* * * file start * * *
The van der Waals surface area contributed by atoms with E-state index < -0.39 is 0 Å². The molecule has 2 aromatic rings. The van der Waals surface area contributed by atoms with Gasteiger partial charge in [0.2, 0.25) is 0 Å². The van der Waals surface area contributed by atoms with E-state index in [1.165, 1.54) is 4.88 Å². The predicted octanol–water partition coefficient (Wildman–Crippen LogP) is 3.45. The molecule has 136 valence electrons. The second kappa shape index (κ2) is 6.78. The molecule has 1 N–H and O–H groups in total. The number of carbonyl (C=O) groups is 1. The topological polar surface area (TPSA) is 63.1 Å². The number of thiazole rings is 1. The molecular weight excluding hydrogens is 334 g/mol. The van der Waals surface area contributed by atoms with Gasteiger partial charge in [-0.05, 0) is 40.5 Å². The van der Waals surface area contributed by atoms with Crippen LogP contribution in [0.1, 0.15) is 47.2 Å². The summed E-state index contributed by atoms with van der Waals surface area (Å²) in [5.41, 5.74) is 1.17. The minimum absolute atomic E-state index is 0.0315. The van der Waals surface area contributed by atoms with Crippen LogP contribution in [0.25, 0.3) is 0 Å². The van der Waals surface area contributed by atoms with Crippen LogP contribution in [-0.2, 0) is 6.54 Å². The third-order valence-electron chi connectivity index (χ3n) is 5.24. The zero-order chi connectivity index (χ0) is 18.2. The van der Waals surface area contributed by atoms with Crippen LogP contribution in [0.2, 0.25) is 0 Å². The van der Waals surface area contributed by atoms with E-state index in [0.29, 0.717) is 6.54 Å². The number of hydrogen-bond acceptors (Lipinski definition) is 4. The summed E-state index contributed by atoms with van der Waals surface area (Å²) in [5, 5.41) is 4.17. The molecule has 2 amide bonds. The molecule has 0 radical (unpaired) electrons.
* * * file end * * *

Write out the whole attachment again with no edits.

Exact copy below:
The van der Waals surface area contributed by atoms with E-state index < -0.39 is 0 Å². The molecule has 2 aromatic rings. The van der Waals surface area contributed by atoms with Gasteiger partial charge in [0.2, 0.25) is 0 Å². The van der Waals surface area contributed by atoms with E-state index in [1.165, 1.54) is 4.88 Å². The predicted octanol–water partition coefficient (Wildman–Crippen LogP) is 3.45. The molecule has 136 valence electrons. The second kappa shape index (κ2) is 6.78. The molecule has 1 N–H and O–H groups in total. The number of carbonyl (C=O) groups is 1. The topological polar surface area (TPSA) is 63.1 Å². The number of thiazole rings is 1. The molecular weight excluding hydrogens is 334 g/mol. The van der Waals surface area contributed by atoms with Gasteiger partial charge in [-0.05, 0) is 40.5 Å². The van der Waals surface area contributed by atoms with Crippen LogP contribution in [0.1, 0.15) is 47.2 Å². The summed E-state index contributed by atoms with van der Waals surface area (Å²) in [5.41, 5.74) is 1.17. The minimum absolute atomic E-state index is 0.0315. The van der Waals surface area contributed by atoms with Crippen LogP contribution in [0.25, 0.3) is 0 Å². The van der Waals surface area contributed by atoms with Crippen LogP contribution in [-0.2, 0) is 6.54 Å². The third-order valence-electron chi connectivity index (χ3n) is 5.24. The zero-order chi connectivity index (χ0) is 18.2. The van der Waals surface area contributed by atoms with Crippen LogP contribution in [0.2, 0.25) is 0 Å². The van der Waals surface area contributed by atoms with E-state index in [0.29, 0.717) is 6.54 Å². The number of hydrogen-bond acceptors (Lipinski definition) is 4. The summed E-state index contributed by atoms with van der Waals surface area (Å²) in [5, 5.41) is 4.17. The molecule has 2 amide bonds. The molecule has 0 radical (unpaired) electrons.